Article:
Equal Opportunities For Disadvantaged And Neurodiverse People

Offering a unique perspective on the strategic employment direction in Chesterfield, Level 5 apprentice, Dustin Rogers, chaired a discussion with a specialist panel of delegates from the business and education community. Speaking about the inclusivity of degree apprenticeships, MP for Chesterfield, Toby Perkins, emphasised that schemes must do more to encourage BAME students to enrol. Sharing Toby’s vision for a more accessible education curriculum, HR Manager of Tarmac, Julie Allen, highlighted the necessity for employers to adopt their job roles for disadvantaged and neurodiverse people. By allowing employees to learn on the job, equal opportunities are provided for people who may need additional support. According to Julie, the key to building an efficient workforce is to employ someone based on their fundamental skill set, rather than simply their qualifications.

Additional Support Needed For Small Businesses With Apprentices

Bringing to light the challenges small businesses face when supporting apprentices, Director at Rosewood Wealth Management, Shannan Pool-Gorman, revealed that more external support for apprenticeship supervisors is needed. Believing that having the support of local mentors, coaches and consultants may be the way forward, Shannan insists that it is necessary to develop and harness an apprentice’s pre-existing skills. Admitting that there is a lack of awareness about the financial services industry, Shannan believes that industry leaders should educate students about career prospects within the sector. By actively speaking in school assemblies, young people could also learn about the importance of financial products such as pensions and mortgages.

 Community Approach To Careers Education

Supporting Shannan’s sentiment about visiting schools, Strategic Careers Hub Lead, Lana Jay, expressed her wish for a stronger community approach to careers education. Passionate about reaching students in rural areas, Lana insists that representatives of different industries should be giving career advice to rural schools. Believing that young people should be taught about their future job prospects from primary-school age, Lana is an advocate for breaking down the barriers that the future talent pipeline may face.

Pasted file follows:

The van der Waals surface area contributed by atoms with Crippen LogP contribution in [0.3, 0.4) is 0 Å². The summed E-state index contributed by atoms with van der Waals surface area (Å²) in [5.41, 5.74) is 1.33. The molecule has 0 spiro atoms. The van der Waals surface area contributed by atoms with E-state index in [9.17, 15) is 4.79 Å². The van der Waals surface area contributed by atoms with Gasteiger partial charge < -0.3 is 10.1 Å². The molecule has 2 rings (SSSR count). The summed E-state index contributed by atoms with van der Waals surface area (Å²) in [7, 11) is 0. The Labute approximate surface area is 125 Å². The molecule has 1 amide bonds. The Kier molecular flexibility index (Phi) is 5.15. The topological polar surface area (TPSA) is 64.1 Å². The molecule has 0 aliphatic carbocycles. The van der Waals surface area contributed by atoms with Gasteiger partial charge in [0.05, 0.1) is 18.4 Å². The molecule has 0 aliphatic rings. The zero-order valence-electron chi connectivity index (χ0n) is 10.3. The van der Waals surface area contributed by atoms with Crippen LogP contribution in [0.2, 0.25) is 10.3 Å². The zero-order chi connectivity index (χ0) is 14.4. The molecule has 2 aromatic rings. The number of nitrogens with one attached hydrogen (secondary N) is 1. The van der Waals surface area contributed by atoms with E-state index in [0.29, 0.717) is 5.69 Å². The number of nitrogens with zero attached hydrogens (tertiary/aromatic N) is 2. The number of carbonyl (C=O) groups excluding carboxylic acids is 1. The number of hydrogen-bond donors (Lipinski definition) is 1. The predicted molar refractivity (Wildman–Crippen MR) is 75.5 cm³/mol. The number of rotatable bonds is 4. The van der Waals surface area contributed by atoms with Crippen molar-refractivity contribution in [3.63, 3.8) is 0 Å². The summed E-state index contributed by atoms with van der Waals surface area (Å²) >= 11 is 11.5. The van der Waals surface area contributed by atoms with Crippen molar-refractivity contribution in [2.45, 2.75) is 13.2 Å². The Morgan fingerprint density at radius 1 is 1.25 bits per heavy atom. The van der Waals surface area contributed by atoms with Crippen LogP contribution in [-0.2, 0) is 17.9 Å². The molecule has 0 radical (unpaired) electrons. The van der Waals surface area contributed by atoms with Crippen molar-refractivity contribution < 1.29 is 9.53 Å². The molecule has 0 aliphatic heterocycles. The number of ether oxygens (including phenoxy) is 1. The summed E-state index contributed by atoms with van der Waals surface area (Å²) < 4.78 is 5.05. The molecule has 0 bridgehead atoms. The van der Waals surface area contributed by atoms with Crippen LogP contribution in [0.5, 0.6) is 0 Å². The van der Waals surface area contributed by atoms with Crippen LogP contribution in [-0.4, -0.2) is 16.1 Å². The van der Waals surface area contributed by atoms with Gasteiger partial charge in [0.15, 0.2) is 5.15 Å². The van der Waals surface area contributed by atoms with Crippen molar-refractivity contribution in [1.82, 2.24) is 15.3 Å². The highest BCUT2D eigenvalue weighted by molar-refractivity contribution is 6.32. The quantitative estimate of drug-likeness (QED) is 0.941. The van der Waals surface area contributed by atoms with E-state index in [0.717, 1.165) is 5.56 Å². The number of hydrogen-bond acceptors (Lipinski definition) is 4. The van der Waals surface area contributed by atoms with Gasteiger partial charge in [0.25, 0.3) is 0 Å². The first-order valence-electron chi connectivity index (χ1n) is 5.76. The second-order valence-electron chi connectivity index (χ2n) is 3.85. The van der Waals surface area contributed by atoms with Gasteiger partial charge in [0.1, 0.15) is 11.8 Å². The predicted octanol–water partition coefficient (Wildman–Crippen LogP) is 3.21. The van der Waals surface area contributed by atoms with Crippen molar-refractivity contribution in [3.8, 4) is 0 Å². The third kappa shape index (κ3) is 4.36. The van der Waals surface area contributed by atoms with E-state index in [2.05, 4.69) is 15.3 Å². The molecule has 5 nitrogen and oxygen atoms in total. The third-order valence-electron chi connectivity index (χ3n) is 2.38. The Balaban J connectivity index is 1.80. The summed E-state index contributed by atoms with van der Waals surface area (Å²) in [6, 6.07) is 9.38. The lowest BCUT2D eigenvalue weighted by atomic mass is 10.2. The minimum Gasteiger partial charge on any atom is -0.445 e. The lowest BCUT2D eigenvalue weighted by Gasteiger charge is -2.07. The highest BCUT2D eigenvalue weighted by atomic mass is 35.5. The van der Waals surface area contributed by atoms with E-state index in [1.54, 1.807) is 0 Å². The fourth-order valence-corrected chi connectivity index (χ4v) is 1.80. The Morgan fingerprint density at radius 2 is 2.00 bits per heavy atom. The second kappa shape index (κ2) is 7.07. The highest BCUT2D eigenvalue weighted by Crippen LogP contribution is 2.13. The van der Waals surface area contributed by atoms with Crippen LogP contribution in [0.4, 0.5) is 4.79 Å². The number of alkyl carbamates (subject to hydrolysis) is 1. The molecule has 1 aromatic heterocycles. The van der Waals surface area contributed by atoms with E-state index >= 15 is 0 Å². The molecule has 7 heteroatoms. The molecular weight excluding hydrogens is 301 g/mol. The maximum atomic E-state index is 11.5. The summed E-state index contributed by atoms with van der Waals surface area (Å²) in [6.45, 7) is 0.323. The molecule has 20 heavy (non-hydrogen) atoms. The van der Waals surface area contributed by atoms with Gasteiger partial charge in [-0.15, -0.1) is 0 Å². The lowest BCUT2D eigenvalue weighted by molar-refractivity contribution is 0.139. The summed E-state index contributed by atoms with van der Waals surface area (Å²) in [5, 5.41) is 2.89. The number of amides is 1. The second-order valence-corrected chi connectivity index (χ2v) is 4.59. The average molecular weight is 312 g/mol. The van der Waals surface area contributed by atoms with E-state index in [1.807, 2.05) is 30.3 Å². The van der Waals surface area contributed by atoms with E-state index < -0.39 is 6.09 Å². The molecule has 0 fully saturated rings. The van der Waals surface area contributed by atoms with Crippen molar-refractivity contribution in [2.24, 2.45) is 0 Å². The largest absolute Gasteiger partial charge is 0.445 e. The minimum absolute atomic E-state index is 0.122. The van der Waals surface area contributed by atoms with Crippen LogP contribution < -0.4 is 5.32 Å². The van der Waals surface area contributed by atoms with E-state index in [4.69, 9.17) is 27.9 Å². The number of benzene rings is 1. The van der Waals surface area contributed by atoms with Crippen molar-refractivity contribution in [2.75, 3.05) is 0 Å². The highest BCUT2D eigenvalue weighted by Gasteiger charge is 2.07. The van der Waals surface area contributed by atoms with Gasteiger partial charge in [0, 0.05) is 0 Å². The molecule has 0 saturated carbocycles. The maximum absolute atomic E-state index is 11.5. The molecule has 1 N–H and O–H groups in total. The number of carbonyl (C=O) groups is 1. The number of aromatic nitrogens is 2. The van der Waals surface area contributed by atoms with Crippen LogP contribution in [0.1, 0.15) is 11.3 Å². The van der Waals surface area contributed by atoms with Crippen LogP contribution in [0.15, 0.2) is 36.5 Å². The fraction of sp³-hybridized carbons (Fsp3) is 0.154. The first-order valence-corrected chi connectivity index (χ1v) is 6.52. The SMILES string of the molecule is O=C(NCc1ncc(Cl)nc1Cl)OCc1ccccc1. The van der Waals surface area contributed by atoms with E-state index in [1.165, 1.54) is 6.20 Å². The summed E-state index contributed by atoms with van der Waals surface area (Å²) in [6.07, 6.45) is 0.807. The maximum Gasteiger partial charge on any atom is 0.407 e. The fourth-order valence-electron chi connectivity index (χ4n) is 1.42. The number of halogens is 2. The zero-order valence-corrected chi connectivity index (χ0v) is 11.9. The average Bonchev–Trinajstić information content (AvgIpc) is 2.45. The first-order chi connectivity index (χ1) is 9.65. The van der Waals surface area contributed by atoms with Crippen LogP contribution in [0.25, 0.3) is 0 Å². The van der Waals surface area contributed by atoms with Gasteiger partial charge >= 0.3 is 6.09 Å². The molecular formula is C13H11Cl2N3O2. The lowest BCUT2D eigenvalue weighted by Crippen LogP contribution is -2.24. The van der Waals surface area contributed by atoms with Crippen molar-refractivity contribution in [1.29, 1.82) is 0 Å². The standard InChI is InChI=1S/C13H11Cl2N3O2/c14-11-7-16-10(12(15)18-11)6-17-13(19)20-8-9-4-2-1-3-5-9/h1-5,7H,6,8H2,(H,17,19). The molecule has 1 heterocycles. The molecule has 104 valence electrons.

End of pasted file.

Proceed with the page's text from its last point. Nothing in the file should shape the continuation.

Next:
Expanding on Lana’s point, Assistant Head Teacher of Dronfield Henry Fanshawe School, Kevin Pickles, argued that it is difficult for teachers to balance careers education with delivering GCSE content. However, by training existing teachers to become careers advisors, Kevin believes that careers education will eventually become integrated with classroom teaching.

Rosewood Roundup

Attending the fully booked conference at the Winding Wheel, I felt hopeful for the next generation of skilled workers. Listening to the businesses, schools and education providers of Chesterfield discuss the future of careers education, it was apparent that we all share the same belief in young people. Hearing directly from Rosewood’s Director, Shannan, it was refreshing to see her sentiments echoed among the other attendees. For young people, the future career prospects in Chesterfield appear promising.

Amy McCroray


Rosewood Wealth Management Ltd

4th Floor, 1 Waterside Place
Basin Square, Brimington Road,
Chesterfield, Derbyshire
S41 7FH
United Kingdom (UK)

Phone: 01246 932300

Registered in England and Wales Registered Company Number : 08291755. Registered address: 4th Floor, 1 Waterside Place, Basin Square, Brimington Road, Chesterfield, Derbyshire, S41 7FH.
Directors: Donna Robertson & Shannan Pool-Gorman


Monday 9:00 AM - 5:00 PM
Tuesday 9:00 AM - 5:00 PM
Wednesday 9:00 AM - 5:00 PM
Thursday 9:00 AM - 5:00 PM
Friday 9:00 AM - 5:00 PM
Saturday Closed
Sunday Closed

What to do if you have a complaint: If you have a complaint or dispute with us, you are entitled to make a complaint. We have a complaints procedure that is available on request. If you wish to register a complaint, please contact us either in writing, by telephone or email. If you wish to register a complaint, please contact us: In writing: Shannan Pool-Gorman, 4th Floor, 1 Waterside Place, Basin Square, Brimington Road, Chesterfield, Derbyshire, S41 7FH. Email:, or by telephone 01246 932300. Please be assured we treat complaints seriously. For your protection, if you cannot settle your complaint with us, you may be entitled to refer it to the Financial Ombudsman Service (‘FOS’). Please see the following link for further details: